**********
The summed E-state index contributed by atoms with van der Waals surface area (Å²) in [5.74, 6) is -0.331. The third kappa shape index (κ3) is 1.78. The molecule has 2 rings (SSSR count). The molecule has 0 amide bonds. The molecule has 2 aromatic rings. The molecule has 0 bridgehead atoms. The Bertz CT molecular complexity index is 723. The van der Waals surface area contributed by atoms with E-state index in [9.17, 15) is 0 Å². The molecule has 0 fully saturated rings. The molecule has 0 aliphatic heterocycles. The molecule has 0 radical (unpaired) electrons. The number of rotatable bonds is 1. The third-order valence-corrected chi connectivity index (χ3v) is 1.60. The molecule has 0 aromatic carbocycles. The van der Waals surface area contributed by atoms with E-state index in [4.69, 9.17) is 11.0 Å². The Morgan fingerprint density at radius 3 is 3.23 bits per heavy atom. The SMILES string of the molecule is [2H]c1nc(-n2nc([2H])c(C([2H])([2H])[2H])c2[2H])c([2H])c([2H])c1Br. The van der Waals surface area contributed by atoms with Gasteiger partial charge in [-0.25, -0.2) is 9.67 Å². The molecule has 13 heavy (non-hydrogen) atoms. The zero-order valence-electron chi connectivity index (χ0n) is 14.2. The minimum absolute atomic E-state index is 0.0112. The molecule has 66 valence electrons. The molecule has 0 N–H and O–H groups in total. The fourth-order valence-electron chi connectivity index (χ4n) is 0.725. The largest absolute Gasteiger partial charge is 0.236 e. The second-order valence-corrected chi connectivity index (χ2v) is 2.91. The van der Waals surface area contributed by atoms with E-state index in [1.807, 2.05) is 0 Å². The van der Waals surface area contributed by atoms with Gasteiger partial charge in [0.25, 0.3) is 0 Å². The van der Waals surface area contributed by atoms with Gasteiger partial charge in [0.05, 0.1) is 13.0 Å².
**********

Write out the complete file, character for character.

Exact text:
The summed E-state index contributed by atoms with van der Waals surface area (Å²) in [5.74, 6) is -0.331. The third kappa shape index (κ3) is 1.78. The molecule has 2 rings (SSSR count). The molecule has 0 amide bonds. The molecule has 2 aromatic rings. The molecule has 0 bridgehead atoms. The Bertz CT molecular complexity index is 723. The van der Waals surface area contributed by atoms with E-state index in [9.17, 15) is 0 Å². The molecule has 0 fully saturated rings. The molecule has 0 aliphatic heterocycles. The molecule has 0 radical (unpaired) electrons. The number of rotatable bonds is 1. The third-order valence-corrected chi connectivity index (χ3v) is 1.60. The molecule has 0 aromatic carbocycles. The van der Waals surface area contributed by atoms with E-state index in [4.69, 9.17) is 11.0 Å². The Morgan fingerprint density at radius 3 is 3.23 bits per heavy atom. The SMILES string of the molecule is [2H]c1nc(-n2nc([2H])c(C([2H])([2H])[2H])c2[2H])c([2H])c([2H])c1Br. The van der Waals surface area contributed by atoms with Gasteiger partial charge in [-0.25, -0.2) is 9.67 Å². The molecule has 13 heavy (non-hydrogen) atoms. The zero-order valence-electron chi connectivity index (χ0n) is 14.2. The minimum absolute atomic E-state index is 0.0112. The molecule has 66 valence electrons. The molecule has 0 N–H and O–H groups in total. The fourth-order valence-electron chi connectivity index (χ4n) is 0.725. The largest absolute Gasteiger partial charge is 0.236 e. The second-order valence-corrected chi connectivity index (χ2v) is 2.91. The van der Waals surface area contributed by atoms with E-state index in [1.807, 2.05) is 0 Å². The van der Waals surface area contributed by atoms with Gasteiger partial charge in [0.25, 0.3) is 0 Å². The van der Waals surface area contributed by atoms with Gasteiger partial charge in [0.05, 0.1) is 13.0 Å².